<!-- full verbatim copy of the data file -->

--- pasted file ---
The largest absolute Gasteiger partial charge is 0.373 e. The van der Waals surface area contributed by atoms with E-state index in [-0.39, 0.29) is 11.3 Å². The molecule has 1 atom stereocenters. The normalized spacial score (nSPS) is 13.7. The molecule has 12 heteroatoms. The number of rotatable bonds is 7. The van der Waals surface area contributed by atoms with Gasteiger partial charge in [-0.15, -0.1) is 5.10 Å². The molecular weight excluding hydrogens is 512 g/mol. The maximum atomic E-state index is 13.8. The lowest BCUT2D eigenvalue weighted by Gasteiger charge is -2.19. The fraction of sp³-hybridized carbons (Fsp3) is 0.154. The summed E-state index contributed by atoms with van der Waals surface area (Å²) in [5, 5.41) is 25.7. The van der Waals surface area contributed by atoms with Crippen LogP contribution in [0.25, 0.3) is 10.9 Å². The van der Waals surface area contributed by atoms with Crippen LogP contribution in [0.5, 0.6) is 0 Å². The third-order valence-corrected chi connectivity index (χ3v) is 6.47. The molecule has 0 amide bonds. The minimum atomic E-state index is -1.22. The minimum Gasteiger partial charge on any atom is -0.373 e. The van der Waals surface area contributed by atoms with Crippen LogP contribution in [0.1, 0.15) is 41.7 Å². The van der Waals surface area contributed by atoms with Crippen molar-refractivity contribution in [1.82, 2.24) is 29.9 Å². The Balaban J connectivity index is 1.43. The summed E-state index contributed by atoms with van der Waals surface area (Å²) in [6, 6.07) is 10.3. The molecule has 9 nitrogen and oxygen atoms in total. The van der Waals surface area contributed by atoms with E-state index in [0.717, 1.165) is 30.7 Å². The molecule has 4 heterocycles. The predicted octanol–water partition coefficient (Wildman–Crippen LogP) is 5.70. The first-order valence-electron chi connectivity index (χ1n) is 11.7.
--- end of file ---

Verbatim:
The largest absolute Gasteiger partial charge is 0.373 e. The van der Waals surface area contributed by atoms with E-state index in [-0.39, 0.29) is 11.3 Å². The molecule has 1 atom stereocenters. The normalized spacial score (nSPS) is 13.7. The molecule has 12 heteroatoms. The number of rotatable bonds is 7. The van der Waals surface area contributed by atoms with Gasteiger partial charge in [-0.15, -0.1) is 5.10 Å². The molecular weight excluding hydrogens is 512 g/mol. The maximum atomic E-state index is 13.8. The lowest BCUT2D eigenvalue weighted by Gasteiger charge is -2.19. The fraction of sp³-hybridized carbons (Fsp3) is 0.154. The summed E-state index contributed by atoms with van der Waals surface area (Å²) in [5, 5.41) is 25.7. The van der Waals surface area contributed by atoms with Crippen LogP contribution in [0.25, 0.3) is 10.9 Å². The van der Waals surface area contributed by atoms with Crippen LogP contribution in [0.5, 0.6) is 0 Å². The third-order valence-corrected chi connectivity index (χ3v) is 6.47. The molecule has 0 amide bonds. The minimum atomic E-state index is -1.22. The minimum Gasteiger partial charge on any atom is -0.373 e. The van der Waals surface area contributed by atoms with Crippen LogP contribution in [0.1, 0.15) is 41.7 Å². The van der Waals surface area contributed by atoms with Crippen molar-refractivity contribution in [1.82, 2.24) is 29.9 Å². The Balaban J connectivity index is 1.43. The summed E-state index contributed by atoms with van der Waals surface area (Å²) in [6, 6.07) is 10.3. The molecule has 9 nitrogen and oxygen atoms in total. The van der Waals surface area contributed by atoms with E-state index in [0.717, 1.165) is 30.7 Å². The molecule has 4 heterocycles. The predicted octanol–water partition coefficient (Wildman–Crippen LogP) is 5.70. The first-order valence-electron chi connectivity index (χ1n) is 11.7.